Sibling success for the campbell sisters

Sisters Cate and Bronte Campbell started the sixth evening of the 2013 EnergyAustralia Swimming Championships with some excitement finishing one, two in the women’s 100 freestyle. Cate, who put up a world best of 52.83 in the semi-final won the event in a time of 52.92 while Bronte, who swam a lifetime best of 53.72 in the semi-final finished second in a time of 53.85.

“The reward is all that sweeter, I’m on the team to Spain and I’ve got my sister on the seat next to me,” Cate Campbell told news.com.au.

“That is absolutely the best scenario. I was just hoping to possibly have her on a relay team with me. To have her as an individual swimmer with me is just beyond my wildest dreams.”

“Bronte said (to me after the race) I can’t believe it and she is not often lost for words. That was a pretty big moment.”

“I was watching Cate in the stands at the Olympics and it was an amazing feeling when Australia won,” Bronte told the Australian.

“I was crying and I don’t cry very often, and I was just thinking how amazing it would be to be a part of that and be able to share that with my sister as well.”

After having to pull out of the 100 freestyle at the Olympics due to illness Cate talked light heartedly about preventative measures her family may take so that her health will not be an issue in Barcelona, “”So you know what I think that I’m due for a bit of luck,” she said. “I think that my father will try and bubble wrap me.”

Alicia Coutts picked up her fourth medal of the meet finishing third in a time of 54.09 followed by Emma McKeon who posted a time of 54.17.

In the women’s 200 breaststroke Sally Foster took control of the race from start to finish, posting a best time of 2:23.94 to win the event. Foster’s previous best of 2:24.65, which she swam in 2011, ranked third in all time performances by Australian swimmers, her winning time is the third ranked time in the world this year and moves her ahead of Sarah Katsoulis to become the second fastest Australian of all time next to “Lethal” Leisel Jones.

16 year old Jenna Strauch finished second in a time of 2:26.47 followed by Taylor McKeown who finished third posting a time of 2:28.24.

At the halfway point of the men’s 200 backstroke Mitch Larkin led  Ashley Delaney by over half a second and Matson Lawson by almost a full second . Going into the final 50 he still had a substantial lead over Lawson, but in the last 50 meters Lawson swam a 28.99 compared to the 30.58 put up by Larkin.

Lawson won the event in a time of 1:56.59 with Larkin coming second in a time of 1:56.79.Delaney, the  Australian record holder in the event, finished third in a time of 1:57.58.

Buster Sykes won the men’s 200 breaststroke after trailing Jeremy Meyers by over a second at the 100 meter mark. Meyers turned at the halfway point in a time of 1:02.70 while Sykes swam a 1:03.97, Sykes made up that difference and more winning the event in a time of 2:13.25 followed by Meyers who posted a time of 2:13.78.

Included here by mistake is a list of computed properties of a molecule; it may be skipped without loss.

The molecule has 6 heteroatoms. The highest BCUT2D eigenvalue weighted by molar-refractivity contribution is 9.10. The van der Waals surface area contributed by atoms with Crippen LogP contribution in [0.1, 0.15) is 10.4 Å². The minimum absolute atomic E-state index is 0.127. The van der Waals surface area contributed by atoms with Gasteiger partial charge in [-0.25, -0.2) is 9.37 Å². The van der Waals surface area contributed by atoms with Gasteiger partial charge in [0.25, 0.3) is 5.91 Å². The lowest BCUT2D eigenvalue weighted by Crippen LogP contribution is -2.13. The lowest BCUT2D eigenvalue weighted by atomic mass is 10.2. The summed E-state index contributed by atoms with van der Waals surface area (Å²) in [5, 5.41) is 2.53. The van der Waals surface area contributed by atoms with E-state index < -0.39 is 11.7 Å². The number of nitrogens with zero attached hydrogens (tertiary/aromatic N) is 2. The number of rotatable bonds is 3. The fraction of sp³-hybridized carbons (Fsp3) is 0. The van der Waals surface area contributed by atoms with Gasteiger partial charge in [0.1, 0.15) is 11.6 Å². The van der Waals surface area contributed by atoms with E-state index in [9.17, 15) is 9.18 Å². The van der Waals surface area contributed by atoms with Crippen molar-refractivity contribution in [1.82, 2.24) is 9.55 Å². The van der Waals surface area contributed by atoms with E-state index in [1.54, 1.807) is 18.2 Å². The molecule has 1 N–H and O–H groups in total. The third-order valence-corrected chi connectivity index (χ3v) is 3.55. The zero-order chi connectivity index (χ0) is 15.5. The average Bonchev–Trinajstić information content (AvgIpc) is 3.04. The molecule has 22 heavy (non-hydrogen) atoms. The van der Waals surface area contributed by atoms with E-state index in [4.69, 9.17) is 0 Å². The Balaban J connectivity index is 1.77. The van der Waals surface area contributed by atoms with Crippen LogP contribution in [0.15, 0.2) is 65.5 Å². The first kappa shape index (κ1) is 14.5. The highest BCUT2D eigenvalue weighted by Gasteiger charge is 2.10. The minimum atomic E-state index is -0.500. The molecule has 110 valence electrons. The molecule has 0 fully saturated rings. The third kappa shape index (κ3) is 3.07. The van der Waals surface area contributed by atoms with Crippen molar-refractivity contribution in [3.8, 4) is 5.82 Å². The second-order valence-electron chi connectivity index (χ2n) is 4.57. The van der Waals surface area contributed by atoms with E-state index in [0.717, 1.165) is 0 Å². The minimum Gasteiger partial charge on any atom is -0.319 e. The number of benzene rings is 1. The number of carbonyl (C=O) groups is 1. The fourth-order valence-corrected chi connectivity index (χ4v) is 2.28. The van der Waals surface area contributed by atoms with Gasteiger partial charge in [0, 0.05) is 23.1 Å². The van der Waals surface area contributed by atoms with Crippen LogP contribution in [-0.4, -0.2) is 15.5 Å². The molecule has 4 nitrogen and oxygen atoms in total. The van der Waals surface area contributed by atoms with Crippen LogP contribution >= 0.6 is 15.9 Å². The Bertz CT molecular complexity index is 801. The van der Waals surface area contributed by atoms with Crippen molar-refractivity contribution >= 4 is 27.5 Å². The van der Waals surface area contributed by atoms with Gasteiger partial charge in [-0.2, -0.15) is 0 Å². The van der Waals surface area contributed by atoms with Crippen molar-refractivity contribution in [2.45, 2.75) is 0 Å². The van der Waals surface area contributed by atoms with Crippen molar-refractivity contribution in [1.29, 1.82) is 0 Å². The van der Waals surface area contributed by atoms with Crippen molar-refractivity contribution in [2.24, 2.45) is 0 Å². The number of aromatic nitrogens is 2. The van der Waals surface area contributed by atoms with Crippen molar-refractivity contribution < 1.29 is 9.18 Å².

Sykes was the only one of the two men to finish under the FINA B standard of 2:12.78 and will therefore be the only Australian competing in the event in Barcelona.

Nicholas Schafer finished third in a time of 2:14.45.

In the men’s 100 butterfly semi-final Christopher Wright  qualified in top spot for the final swimming a 51.77, the third fastest time done in the world this year. He was followed by Tommaso D’Orsogna who posted a 52.52 and Kenneth To who finished in a time of 52.74.

Matt Targett qualified first for the men’s 50 freestyle final posting a time of 21.92. He was followed by brother Matthew and Andrew Abood who recorded times of 21.98 and 22.04 respectively.

Belinda Hocking posted the fastest time in the women’s 200 backstroke touching in a time of 2:08.58. She was followed by Meagan Nay who finished in a time of 2:10.06 and Emily Seebohm who recorded a time of 2:10.83.

Alicia Coutts qualified first for the women’s 50 butterfly final finishing in a time of 26.17. Marieke D’Cruz qualified second recording a time of 26.44 followed by Brianna Throssell who qualified third in a time of 26.62.

Taylor Corry (S14) picked up her fourth gold medal of the competition winning the women’s multi-class 100 freestyle in a time of 1:01.62.

Daniel Fox (S14) won the men’s multi-class 100 freestyle in a time of 54.39.

Full results can be found here 

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bobo gigi
9 years ago

A few races from these championships.

Women’s 400 free final
http://www.youtube.com/watch?v=WKTtJta9ETQ

Men’s 400 free final
http://www.youtube.com/watch?v=iAtxZnSXtsI

Men’s 100 breast final
http://www.youtube.com/watch?v=KLZnYtNPWwE

Women’s 100 fly final
http://www.youtube.com/watch?v=cmLsbKfwSCs

Women’s 200 IM final
http://www.youtube.com/watch?v=LTsqI6rzLrk

Men’s 200 free final
http://www.youtube.com/watch?v=eUwLUF6Rumg

Women’s 100 back final
http://www.youtube.com/watch?v=tqf_XW_FQ1U

Women’s 200 free final
http://www.youtube.com/watch?v=LPF3YRfYLgE

Men’s 100 free final
http://www.youtube.com/watch?v=ltWMcIKL48g

Cabry
Reply to  bobo gigi
9 years ago

Thanks!

aswimfan
Reply to  bobo gigi
9 years ago

Thanks Bobo!

bobo gigi
9 years ago

USA is incredible on backstroke with many great young talents for the future but it’s the same thing with Australia on freestyle. And USA can be jealous for freestyle. The Australian depth from the 50 free to the 400 free for the girls and the boys is giant! So many fast swimmers between 16 and 20!!!! The Campbell family, the McKeon family, Cameron McEvoy, Alexander Graham, Jordan Harrison, Brittany Elmslie for the best examples. And James Magnussen is only 22.

Philip Johnson
Reply to  bobo gigi
9 years ago

I agree Bobo, the future for Australian swimming looking bright, and looks to peak around 2016.